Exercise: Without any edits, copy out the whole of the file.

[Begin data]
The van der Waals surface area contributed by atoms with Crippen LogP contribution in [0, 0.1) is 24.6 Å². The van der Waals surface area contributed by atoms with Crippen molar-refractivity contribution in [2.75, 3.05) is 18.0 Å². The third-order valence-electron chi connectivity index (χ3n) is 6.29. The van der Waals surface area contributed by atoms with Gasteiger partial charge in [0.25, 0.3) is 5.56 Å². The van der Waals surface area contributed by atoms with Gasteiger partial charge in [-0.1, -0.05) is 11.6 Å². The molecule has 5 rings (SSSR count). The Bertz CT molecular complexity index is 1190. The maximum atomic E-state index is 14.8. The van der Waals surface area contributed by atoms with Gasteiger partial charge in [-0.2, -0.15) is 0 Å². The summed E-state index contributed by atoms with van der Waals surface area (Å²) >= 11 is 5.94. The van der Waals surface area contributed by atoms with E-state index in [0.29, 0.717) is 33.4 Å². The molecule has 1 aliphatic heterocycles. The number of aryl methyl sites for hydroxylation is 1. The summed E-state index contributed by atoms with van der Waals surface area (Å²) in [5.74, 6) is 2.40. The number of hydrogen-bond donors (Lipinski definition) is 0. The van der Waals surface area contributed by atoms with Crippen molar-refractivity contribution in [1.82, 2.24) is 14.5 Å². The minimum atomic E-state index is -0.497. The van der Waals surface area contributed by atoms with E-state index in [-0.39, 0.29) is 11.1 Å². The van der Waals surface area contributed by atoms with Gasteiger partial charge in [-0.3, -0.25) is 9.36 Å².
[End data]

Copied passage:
The van der Waals surface area contributed by atoms with Crippen LogP contribution in [0, 0.1) is 24.6 Å². The van der Waals surface area contributed by atoms with Crippen molar-refractivity contribution in [2.75, 3.05) is 18.0 Å². The third-order valence-electron chi connectivity index (χ3n) is 6.29. The van der Waals surface area contributed by atoms with Gasteiger partial charge in [0.25, 0.3) is 5.56 Å². The van der Waals surface area contributed by atoms with Gasteiger partial charge in [-0.1, -0.05) is 11.6 Å². The molecule has 5 rings (SSSR count). The Bertz CT molecular complexity index is 1190. The maximum atomic E-state index is 14.8. The van der Waals surface area contributed by atoms with Gasteiger partial charge in [-0.2, -0.15) is 0 Å². The summed E-state index contributed by atoms with van der Waals surface area (Å²) >= 11 is 5.94. The van der Waals surface area contributed by atoms with E-state index in [0.29, 0.717) is 33.4 Å². The molecule has 1 aliphatic heterocycles. The number of aryl methyl sites for hydroxylation is 1. The summed E-state index contributed by atoms with van der Waals surface area (Å²) in [5.74, 6) is 2.40. The number of hydrogen-bond donors (Lipinski definition) is 0. The van der Waals surface area contributed by atoms with Crippen molar-refractivity contribution in [1.82, 2.24) is 14.5 Å². The minimum atomic E-state index is -0.497. The van der Waals surface area contributed by atoms with E-state index in [-0.39, 0.29) is 11.1 Å². The van der Waals surface area contributed by atoms with Gasteiger partial charge in [-0.3, -0.25) is 9.36 Å².